Thanks for this article David. I have tried, in the past, to make contributions to the NPF and to be honest it felt like a waste of time. I got polite emails back but I just felt patronised really. I want to be able to vote, at my CLP, for policies we’ve discussed. I want these policies then sent forward to people representing groups of CLPs? Then from there to be discussed at conference? But those mechanisms don’t seem to be available? Also, of course, labour has to have the ability to respond very quickly with a policy solution sometimes. The NEC is the obvious resource to deal with that but I think there needs to be consultation between them and the members ——– even if just a straw poll type thing? So we have to get members on line and interacting with each other etc?

  7. Bazza says:

    Good points David and I share your concerns.
    I think it was Oscar Wilde who said something like, “The problem with socialism is it would take up too many evenings!” and perhaps the root cause is that for most of us who work we are time poor.
    And of course for some with work, caring responsibilities etc. they often can’t make evening meetings etc. which is why I am all for harnessing new technology so people can contribute on-line and their views could be considered with potentially on-line voting considered too.
    I put all the points I made in your recent led discussion to our local Momentum Secretary and I even had a plan for the Saturday morning session and the Secretary was very interested so we will see if anything comes from this.
    But let’s use my local branch as an example it is in a generally better off area (about 5 miles from a University) with a small working class inner area surrounded by suburbia with a further very wealthy area.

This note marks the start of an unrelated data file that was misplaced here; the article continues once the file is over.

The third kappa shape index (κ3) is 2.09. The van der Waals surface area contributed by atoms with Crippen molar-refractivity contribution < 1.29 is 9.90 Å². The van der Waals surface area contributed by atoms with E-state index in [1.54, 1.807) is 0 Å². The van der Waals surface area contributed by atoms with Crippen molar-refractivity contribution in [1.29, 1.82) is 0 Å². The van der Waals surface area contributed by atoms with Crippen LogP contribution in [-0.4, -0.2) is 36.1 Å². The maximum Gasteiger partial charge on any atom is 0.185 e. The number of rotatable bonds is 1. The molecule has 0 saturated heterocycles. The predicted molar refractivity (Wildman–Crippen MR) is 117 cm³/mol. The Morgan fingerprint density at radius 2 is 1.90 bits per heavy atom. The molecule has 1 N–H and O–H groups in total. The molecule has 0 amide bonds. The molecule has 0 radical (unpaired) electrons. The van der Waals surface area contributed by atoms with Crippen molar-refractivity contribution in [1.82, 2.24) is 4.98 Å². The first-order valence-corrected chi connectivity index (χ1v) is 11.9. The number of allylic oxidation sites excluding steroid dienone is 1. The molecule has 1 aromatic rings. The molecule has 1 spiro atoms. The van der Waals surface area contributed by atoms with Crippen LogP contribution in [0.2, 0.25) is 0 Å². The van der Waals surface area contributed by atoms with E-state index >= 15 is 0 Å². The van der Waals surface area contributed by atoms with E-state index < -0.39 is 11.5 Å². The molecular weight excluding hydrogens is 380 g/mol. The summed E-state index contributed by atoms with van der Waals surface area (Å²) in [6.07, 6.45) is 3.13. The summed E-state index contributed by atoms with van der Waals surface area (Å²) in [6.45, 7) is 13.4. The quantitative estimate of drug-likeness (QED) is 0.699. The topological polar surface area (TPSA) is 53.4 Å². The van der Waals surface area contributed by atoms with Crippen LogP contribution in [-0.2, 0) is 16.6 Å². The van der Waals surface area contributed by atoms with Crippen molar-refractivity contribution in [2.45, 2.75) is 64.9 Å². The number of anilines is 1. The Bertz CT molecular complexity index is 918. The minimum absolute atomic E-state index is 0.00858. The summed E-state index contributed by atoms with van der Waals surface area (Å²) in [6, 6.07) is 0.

We used to have 100 members but with Jeremy this went up to 197 but we never really seen the new 97.
    About 12-15 of the long standing members attend meetings but a team of only about 4 have been out regularly canvassing and leafleting since November for the local elections (including the candidate who is from outside the ward) although we have quite a few elderly stalwarts who can’t do too much nowadays we are able to get ward leaflets out by members each doing 100/200 each.
    Our ward has always been a strong Tory ward but we are whittling this down bit by bit.
    But to answer your main question I think we will only be ready for grassroots power by as well as harnessing new technology when we all think for ourselves as Rosa Luxemburg argued as independent critical thinkers – so we don’t accept handed down lines, don’t necessarily go along with left wing group think (to be ‘in’) when by doing so we do the working class/working people no service and there may be times that you feel you need to argue against the grain.
    For example in the last election Labour seemed to be against zero hours contracts in a blanket fashion (I read some black African students at a university did a few hours a year going into schools to offer a more positive view of Africa and zero hours suited them perfectly) I made these points but they were ignored; we should of course be against the mass use of exploitative zero hours but they can suit a tiny minority.